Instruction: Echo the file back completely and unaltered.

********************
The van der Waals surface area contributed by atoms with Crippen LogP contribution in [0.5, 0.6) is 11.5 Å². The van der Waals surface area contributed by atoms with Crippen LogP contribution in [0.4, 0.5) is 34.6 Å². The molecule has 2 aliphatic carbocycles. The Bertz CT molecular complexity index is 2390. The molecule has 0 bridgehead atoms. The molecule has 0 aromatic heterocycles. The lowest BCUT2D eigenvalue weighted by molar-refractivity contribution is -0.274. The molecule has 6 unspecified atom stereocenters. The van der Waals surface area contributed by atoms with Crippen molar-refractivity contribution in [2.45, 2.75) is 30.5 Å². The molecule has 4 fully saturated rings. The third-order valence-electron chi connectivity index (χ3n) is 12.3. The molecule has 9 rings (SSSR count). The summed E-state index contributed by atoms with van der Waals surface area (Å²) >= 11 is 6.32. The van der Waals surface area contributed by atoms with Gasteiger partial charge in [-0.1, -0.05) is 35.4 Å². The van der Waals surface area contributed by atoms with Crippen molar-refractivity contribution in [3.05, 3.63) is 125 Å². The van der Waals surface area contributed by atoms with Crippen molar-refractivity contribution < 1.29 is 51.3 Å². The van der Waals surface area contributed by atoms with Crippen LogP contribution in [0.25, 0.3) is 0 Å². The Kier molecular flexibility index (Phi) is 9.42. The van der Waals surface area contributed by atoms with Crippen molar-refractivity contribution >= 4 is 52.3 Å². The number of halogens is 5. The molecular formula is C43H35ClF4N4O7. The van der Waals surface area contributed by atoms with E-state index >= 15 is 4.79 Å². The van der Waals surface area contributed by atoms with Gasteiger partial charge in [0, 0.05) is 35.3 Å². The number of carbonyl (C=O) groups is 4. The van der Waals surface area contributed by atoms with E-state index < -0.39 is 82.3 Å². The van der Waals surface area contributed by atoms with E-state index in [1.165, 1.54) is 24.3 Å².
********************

The van der Waals surface area contributed by atoms with Crippen LogP contribution in [0.5, 0.6) is 11.5 Å². The van der Waals surface area contributed by atoms with Crippen LogP contribution in [0.4, 0.5) is 34.6 Å². The molecule has 2 aliphatic carbocycles. The Bertz CT molecular complexity index is 2390. The molecule has 0 bridgehead atoms. The molecule has 0 aromatic heterocycles. The lowest BCUT2D eigenvalue weighted by molar-refractivity contribution is -0.274. The molecule has 6 unspecified atom stereocenters. The van der Waals surface area contributed by atoms with Crippen molar-refractivity contribution in [2.45, 2.75) is 30.5 Å². The molecule has 4 fully saturated rings. The third-order valence-electron chi connectivity index (χ3n) is 12.3. The molecule has 9 rings (SSSR count). The summed E-state index contributed by atoms with van der Waals surface area (Å²) >= 11 is 6.32. The van der Waals surface area contributed by atoms with Gasteiger partial charge in [-0.1, -0.05) is 35.4 Å². The van der Waals surface area contributed by atoms with Crippen molar-refractivity contribution in [3.05, 3.63) is 125 Å². The van der Waals surface area contributed by atoms with Crippen molar-refractivity contribution < 1.29 is 51.3 Å². The van der Waals surface area contributed by atoms with Crippen LogP contribution in [0.25, 0.3) is 0 Å². The Kier molecular flexibility index (Phi) is 9.42. The van der Waals surface area contributed by atoms with Crippen molar-refractivity contribution >= 4 is 52.3 Å². The number of halogens is 5. The molecular formula is C43H35ClF4N4O7. The van der Waals surface area contributed by atoms with E-state index >= 15 is 4.79 Å². The van der Waals surface area contributed by atoms with Gasteiger partial charge in [0, 0.05) is 35.3 Å². The number of carbonyl (C=O) groups is 4. The van der Waals surface area contributed by atoms with E-state index < -0.39 is 82.3 Å². The van der Waals surface area contributed by atoms with E-state index in [1.165, 1.54) is 24.3 Å².